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Difference Between 3d Printing Technology and Laser Engraving Technology

In Generally, 3D printing technology and laser cutting/engraving systems may not seem to have much in common. However, they are more similar than you might think. 3d print machines began as a means for large third-party companies to provide companies and individuals with products to meet their needs. Advances in technology and miniaturization have put both tools into the hands of everyday consumers to make their own toys, engrave their own objects, or for small businesses.


Both types of technology of machines are computer driven. The computer must run the program to create whatever type of item the user is working on. In 3D printing technology, programming is the key to creating a mold for the product being produced. This also allows the user to create new and different types of objects, toys, devices or items. In laser engraving technology and cutting programming ensures that the laser is emitted where it should be, for example, text or graphics perfectly engraved in the center of the object, or signage items with dimensional letters cut rather than engraved.


When they were introduced, laser engravers and 3D printers were extremely expensive pieces of equipment that could only be afforded if you had the money or had a business that used these machines on a regular basis. Now, there is an influx of inexpensive 3D printers on the market, some of which only cost around $100. That said, high-end 3D printers can still run into the thousands of dollars, depending on features and quality.


The difference between these machines is obvious. 3D printing technology allows you to print an entire object. Laser cutters/engravers etch and mark logos, bar codes or promotional items on objects, and can also cut parts for prototyping and 3D modeling. They can engrave on almost any material, such as wood, plastic, glass, metal, rubber, etc. For 3D printing technology, users primarily use plastic, although larger organizations are increasing support for 3D printing technology on metal, glass and even concrete.


3D Printing technology


3D printing technology, also known as additive manufacturing, is the process of creating 3D objects by forming layers of material that are stacked on top of each other. Using computer-aided design (CAD) software, 3D printed objects can be made into almost any shape. Depending on the size and capabilities of the printer, objects can range in size from very small to entire buildings. The benefits of additive manufacturing over traditional manufacturing are not only that the process is very fast, but also that objects can be customized to fit different purposes. With increasing levels of complexity and efficiency, 3D printing technology has evolved over the past few years to create parts for a variety of products or equipment across an industry in new and exciting ways. These printers make parts and objects in ways that are much cheaper than traditional manufacturing.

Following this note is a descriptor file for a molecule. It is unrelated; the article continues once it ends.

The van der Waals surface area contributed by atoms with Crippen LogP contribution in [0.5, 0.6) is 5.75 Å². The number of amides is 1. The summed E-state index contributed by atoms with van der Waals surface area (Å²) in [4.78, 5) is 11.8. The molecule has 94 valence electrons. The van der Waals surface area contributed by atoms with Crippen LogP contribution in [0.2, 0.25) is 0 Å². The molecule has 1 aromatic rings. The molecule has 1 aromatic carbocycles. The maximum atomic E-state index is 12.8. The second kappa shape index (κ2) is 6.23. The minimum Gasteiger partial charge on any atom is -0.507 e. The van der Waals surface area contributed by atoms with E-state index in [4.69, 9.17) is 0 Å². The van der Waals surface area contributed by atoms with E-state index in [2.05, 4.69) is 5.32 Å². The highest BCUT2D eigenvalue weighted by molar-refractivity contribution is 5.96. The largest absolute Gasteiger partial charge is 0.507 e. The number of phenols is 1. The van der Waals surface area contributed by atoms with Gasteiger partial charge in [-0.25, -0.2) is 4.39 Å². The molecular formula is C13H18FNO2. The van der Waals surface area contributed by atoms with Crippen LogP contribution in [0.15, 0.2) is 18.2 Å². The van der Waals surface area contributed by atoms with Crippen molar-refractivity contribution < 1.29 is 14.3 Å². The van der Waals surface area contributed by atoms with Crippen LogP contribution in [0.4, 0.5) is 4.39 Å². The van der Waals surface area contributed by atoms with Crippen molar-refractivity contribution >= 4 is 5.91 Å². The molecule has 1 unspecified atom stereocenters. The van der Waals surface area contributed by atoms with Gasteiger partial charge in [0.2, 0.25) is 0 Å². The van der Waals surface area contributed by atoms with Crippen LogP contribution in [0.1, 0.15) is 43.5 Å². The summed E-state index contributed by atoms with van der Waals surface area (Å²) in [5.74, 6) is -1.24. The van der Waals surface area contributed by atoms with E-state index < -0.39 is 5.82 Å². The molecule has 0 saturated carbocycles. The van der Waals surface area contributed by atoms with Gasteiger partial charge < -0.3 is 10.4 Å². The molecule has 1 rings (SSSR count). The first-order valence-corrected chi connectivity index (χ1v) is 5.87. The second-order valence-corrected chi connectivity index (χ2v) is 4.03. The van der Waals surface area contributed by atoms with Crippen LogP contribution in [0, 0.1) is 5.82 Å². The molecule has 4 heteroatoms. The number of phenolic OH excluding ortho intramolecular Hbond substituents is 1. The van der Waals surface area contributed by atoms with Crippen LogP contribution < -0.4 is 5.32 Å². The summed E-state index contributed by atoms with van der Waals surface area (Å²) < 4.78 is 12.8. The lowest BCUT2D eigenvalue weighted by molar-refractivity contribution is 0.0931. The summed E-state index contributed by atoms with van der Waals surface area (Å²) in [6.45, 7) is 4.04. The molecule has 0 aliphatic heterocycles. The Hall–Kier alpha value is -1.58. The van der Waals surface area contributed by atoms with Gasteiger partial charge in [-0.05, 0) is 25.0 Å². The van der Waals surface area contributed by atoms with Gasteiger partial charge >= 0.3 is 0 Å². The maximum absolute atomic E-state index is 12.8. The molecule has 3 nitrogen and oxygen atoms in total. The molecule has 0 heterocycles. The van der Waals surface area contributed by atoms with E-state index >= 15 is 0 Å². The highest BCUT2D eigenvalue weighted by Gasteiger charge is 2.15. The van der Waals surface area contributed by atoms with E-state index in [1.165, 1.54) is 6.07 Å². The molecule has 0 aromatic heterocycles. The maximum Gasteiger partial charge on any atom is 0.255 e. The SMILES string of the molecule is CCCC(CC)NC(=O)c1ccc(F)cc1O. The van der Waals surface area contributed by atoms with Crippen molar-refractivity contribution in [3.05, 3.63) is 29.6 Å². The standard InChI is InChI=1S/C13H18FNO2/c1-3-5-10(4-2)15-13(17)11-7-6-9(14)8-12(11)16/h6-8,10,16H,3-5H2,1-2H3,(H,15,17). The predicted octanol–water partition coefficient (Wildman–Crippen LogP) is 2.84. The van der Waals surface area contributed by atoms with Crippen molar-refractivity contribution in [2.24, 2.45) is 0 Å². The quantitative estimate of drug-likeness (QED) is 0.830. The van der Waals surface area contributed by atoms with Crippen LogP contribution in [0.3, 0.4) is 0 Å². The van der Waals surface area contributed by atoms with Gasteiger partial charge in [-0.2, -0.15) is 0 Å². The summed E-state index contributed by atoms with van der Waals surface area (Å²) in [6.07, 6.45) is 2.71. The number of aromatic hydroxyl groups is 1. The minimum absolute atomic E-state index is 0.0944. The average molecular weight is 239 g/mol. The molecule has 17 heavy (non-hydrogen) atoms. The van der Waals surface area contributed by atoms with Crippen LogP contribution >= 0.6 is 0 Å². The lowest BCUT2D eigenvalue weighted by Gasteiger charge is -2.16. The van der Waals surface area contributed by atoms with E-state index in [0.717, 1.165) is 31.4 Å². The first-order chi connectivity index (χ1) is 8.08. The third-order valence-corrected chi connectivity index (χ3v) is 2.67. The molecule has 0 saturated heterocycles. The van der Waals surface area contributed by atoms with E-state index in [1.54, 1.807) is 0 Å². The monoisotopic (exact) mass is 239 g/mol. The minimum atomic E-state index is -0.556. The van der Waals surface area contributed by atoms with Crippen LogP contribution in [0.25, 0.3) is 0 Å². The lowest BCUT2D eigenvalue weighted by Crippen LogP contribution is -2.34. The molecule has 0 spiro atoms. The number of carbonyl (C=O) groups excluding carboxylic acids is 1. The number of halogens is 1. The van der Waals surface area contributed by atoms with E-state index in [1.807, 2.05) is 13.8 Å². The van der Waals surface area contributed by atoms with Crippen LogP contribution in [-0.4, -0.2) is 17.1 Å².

Difference Between 3d Printing Technology and Laser Engraving Technology

Anyway, what can you make with 3D printing technology?

Pretty much anything.


Adidas is using 3D printing to make custom soles for shoes to provide a better fit for consumers. The U.S. Navy recently 3D printed a submersible hull for a future military vehicle. Some organizations are using 3D printing to make aircraft and spacecraft parts, while others are using the technology to make cheaper healthcare parts and prosthetics. One person has even created a 3D printed third thumb. In academia, it's 3D printed stretchable skin for robots, "Star Trek"-type tractor beams, microscopes for developing countries and wearable body temperature monitors.


This is just scratching the surface of innovation, and it hasn't even made it into the DIY toy world yet. This may be the largest category for 3D printing, so much so that by 2020 it could have a huge impact on the multi-billion dollar toy market.



Laser Engraving Technology


Laser engraving technology is the process by which a laser beam removes a portion of the surface of a material to create an image that can be both seen and felt. The laser produces high temperatures during the engraving process, causing the material to evaporate. The laser beam can also be instructed to cut a variety of materials such as wood, acrylic, leather, cork, etc.


Once considered a process used only by large corporations or prize/trophy stores to personalize items for corporate use, laser engraving technology is now commonly used by small businesses due to the rise of makerspaces and e-commerce sites such as Etsy. A variety of products, including jewelry, craft supplies, pens, tools, wallets, glassware, photos, iPhone cases, musical instruments and more, can be customized with laser engraving technology.

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